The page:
The Chef of Beauly Castle
"This is the story of the Chef of Beauly Castle, a
man who had greatness thrust upon him, who was singled
out by the Goddess of Fortune for one of her richest
Sent in by Alan Shepherd
The Chef knew right well how to cook a salmon but not
how to catch one, nor yet how to throw a fly, and
probably more for the chance of a little relaxation
on the waters of the Beauly River he accompanied one,
Frazer, a Pipe Major in a boat. Now it is recorded
that whilst Frazer was raising the anchor the Chef
took up the rod unbidden, and rashly hurled the lure
upon the bottom of the river.
And here the Goddess of Fortune laughed aloud and bade
a mighty salmon to take hold of the lure. And forthwith
it came to pass. There was a turmoil amidst the waters
and the Chef found himself attached to the mightiest
salmon ever caught on rod and line in those parts. The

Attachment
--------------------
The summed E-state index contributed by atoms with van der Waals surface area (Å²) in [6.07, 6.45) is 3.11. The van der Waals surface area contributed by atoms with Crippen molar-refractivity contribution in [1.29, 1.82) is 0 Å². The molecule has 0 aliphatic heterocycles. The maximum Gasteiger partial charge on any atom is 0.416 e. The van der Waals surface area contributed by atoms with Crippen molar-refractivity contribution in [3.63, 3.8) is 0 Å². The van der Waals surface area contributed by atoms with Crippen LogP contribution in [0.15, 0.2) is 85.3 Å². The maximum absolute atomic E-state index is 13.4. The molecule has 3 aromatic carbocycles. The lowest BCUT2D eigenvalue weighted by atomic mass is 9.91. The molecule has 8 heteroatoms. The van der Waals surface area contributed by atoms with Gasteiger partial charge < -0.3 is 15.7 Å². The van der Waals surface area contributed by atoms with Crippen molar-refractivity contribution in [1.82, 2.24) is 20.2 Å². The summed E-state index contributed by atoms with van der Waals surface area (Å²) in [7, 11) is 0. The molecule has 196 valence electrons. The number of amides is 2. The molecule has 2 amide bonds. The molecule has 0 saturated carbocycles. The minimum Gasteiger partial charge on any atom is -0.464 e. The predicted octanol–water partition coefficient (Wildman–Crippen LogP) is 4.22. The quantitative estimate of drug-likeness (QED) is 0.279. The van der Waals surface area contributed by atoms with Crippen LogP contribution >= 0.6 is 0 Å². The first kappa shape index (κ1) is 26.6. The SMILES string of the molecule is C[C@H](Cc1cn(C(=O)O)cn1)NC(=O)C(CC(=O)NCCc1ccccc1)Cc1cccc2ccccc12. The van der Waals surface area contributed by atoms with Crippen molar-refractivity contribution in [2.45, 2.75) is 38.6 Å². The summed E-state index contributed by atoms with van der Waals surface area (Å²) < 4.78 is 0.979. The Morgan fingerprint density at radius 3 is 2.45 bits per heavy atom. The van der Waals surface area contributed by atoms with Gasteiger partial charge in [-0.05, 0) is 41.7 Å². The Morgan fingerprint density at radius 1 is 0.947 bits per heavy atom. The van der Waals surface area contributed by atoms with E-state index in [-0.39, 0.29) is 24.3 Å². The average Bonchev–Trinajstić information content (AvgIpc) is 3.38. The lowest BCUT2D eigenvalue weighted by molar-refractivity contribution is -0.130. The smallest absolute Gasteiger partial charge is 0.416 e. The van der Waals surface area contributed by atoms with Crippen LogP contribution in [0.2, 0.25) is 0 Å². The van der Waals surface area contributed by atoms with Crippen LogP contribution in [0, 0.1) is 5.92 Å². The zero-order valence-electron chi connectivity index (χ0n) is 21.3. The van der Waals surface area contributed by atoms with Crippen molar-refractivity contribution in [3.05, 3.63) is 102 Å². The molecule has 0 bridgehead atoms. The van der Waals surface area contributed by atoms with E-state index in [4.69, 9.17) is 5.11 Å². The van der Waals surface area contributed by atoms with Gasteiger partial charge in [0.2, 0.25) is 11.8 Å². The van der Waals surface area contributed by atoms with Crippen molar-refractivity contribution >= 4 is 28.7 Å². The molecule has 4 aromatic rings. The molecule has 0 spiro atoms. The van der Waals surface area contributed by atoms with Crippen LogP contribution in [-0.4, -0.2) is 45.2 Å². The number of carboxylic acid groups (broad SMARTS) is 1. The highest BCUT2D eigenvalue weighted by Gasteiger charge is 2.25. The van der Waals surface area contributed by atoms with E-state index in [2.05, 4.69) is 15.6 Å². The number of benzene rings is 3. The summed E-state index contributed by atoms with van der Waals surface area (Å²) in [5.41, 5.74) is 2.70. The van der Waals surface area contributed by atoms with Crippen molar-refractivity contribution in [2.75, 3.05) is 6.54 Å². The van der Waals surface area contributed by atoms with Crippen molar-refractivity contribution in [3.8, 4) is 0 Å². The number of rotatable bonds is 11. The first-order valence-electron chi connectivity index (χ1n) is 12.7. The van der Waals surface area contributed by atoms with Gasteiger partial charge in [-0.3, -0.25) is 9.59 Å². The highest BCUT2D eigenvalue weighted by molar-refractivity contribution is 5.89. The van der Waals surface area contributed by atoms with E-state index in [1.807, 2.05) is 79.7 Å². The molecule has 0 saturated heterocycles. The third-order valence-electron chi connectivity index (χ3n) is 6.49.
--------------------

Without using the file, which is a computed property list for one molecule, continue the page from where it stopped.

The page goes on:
unhappy man knew not how to play a fish, Frazer could
not lift the anchor. But somehow it was done, the anchor
lifted by the Pipe Major, the boat was free, but the Chef
and the salmon were, by the Goddess's command, still
held fast, and connected one to the other.
At last the boat drifts against the bank and the battle
wages fast and furious. All this autumn morning the fight
goes on, three hours pass by until fish and Chef begin
At last the monster salmon is at the bank-side and the
Goddess laughed again and bade the rod to break. And it
did so. But yet the fish was on. Now it came to pass that
the net was put under the salmon and the Goddess laughed
again and bade the net to break. And it was as She commanded.
But yet the fish was on and the Chef could not get free of
At last the salmon was landed and the Chef obtained a
big thick stick and carried the salmon to Beauly Castle.
And thereafter it is on record that he ran about the
castle like one demented saying "I am the champion
fisher of the Beauly. I can catch a salmon as well
as cook one," and what he said was true.
That salmon weighed fifty pounds. So does the Goddess
make sport of us poor mortals. This is a true story
told by one, MacKintosh, who was there, and sent by
him to Mrs. Cameron of Clunes, who kindly passed it
on to me, on the twenty-second of February, in the
Year of Our Lord, MCMXLIV."
Credit: I found this story by Mrs. Muriel Cameron
in the 1945 book, The Fisherman's Bedside Book.
Lighter Side Archive